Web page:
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Commonly Confused Words: Hear vs. Here


What does each word mean?

If you hear something, it means you are perceiving a sound with your ear.

Click here for the full Spellzone dictionary definition of the word.

Here is hear used in some example sentences:

  • She heard the rumble of the approaching train.
  • Did you hear what happened at the party?
  • She didn’t want to hear what they were saying about her.

Click here to find the Spellzone vocabulary lists related to the word hear.

The word here is used by a speaker or writer to refer to the place or position they are currently in.

Click here for the full Spellzone dictionary definition of the word.

Here is here used in some example sentences:

  • We’ve been meeting here at the community centre for years.
  • I can’t wait to get out of here.
  • On this page, we have used hyperlinks on the word here to direct students to other parts of the Spellzone website.

Click here to find the Spellzone vocabulary lists related to the word here.

Where does each word come from?

Hear comes from the Old English ‘heran’ which means ‘to hear, perceive by the ear, listen (to), obey, follow; accede to, grant; judge’. ‘Heran’ comes from the Proto-Germanic ‘hauzjan’.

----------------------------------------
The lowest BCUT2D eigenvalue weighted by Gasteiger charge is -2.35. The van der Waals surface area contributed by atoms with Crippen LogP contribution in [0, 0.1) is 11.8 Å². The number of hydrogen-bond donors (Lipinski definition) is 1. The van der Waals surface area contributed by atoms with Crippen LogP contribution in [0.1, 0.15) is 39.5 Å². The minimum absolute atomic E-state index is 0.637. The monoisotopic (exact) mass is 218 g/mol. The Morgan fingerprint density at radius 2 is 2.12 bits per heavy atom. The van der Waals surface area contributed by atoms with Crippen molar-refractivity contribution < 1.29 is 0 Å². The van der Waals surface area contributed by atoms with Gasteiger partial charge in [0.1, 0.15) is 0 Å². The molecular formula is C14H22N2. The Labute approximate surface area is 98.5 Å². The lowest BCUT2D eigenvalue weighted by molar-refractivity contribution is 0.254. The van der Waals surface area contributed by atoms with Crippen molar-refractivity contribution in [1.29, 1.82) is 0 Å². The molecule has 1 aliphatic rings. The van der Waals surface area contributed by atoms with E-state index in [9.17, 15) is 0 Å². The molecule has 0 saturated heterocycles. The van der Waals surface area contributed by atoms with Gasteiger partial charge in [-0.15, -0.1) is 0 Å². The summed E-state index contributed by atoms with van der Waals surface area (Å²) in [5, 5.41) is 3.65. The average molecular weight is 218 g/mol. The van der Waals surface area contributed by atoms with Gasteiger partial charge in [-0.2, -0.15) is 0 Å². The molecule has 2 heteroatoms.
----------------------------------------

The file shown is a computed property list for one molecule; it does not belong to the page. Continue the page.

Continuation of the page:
Here has been used in English since around 1600. It comes from the Old English ‘her’ meaning ‘in this place, where one puts himself; at this time, toward this place’. The phrase ‘here and now’ dates back to 1829.

Are there any tricks to help remember the difference between these words?

  • Hear has the word ear in it. Say the following sentence to yourself: ‘You hear with your ear.’
  • Here is the opposite of the word there. There contains the word here.

Where can I find other posts about easy-to-confuse words?

Sources: The Online Etymology Dictionary.


20 Jul 2017
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